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Re: [Role Module] Namespace for 'role' Attribute

From: Doug Schepers <schepers@w3.org>
Date: Tue, 30 Oct 2007 22:00:34 -0400
Message-ID: <4727E1C2.6070901@w3.org>
To: David Woolley <forums@david-woolley.me.uk>
Cc: www-html@w3.org

Hi, David-

David Woolley wrote (on 10/30/2007 6:08 PM):
> Whom is the developers of browsers and authoring tools.
> Embrace and extend refers to the tendency of these people to retarget 
> features, often missing their original point.  An example I've come 
> across recently is how the desirable feature of CSS, that it doesn't 
> introduce executable content, has been lost as the result of vendor 
> extensions.

<snip />

> By retaining the namespace prefix, one is at least putting out a warning 
> that the attribute needs to continue to work properly in all its host 
> languages, whereas, without a prefix, developers are likely to ignore 
> the impact on other languages, with it there will be some psychological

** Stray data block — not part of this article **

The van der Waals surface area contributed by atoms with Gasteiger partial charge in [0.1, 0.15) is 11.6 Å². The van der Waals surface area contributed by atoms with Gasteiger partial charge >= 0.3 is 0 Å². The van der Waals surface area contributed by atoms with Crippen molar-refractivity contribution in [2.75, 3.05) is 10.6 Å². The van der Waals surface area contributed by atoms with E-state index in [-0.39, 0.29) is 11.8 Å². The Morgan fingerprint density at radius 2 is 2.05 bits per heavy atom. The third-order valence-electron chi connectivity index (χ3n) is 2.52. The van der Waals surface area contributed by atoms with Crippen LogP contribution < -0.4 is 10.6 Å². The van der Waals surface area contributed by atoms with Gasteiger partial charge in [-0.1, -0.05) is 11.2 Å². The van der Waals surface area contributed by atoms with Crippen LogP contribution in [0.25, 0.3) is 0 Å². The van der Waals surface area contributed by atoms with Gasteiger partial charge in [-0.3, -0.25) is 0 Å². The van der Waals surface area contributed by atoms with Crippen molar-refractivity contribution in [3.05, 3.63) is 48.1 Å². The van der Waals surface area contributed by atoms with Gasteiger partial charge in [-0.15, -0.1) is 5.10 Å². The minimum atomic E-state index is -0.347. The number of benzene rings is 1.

> pressure not to do so.

This strikes me as completely incidental to the purpose of namespaces, 
which is to allow extensibility and blending of technologies.  That it 
might be used as a deterrent to feature drift by implementors is not its 
purpose... in fact, I dare say that it's as gross a misuse of the idea 
of namespaces as you are warning against.  Let's use namespaces for 
their original technical purpose, not as a line in the sand.

In any case, your rationale doesn't strike me as very plausible.  If 
implementors or developers want to extend a feature beyond its original 
purpose, they will... they already know it's specified somewhere; the 
actual spec in which it's done is unimportant.

Finally, @role is meant to be a point of extensibility anyway, so it's 
pretty ironic that you're discouraging developers from using it that way.

-Doug Schepers
W3C Staff Contact, SVG, CDF, and WebAPI
Received on Wednesday, 31 October 2007 02:00:46 UTC

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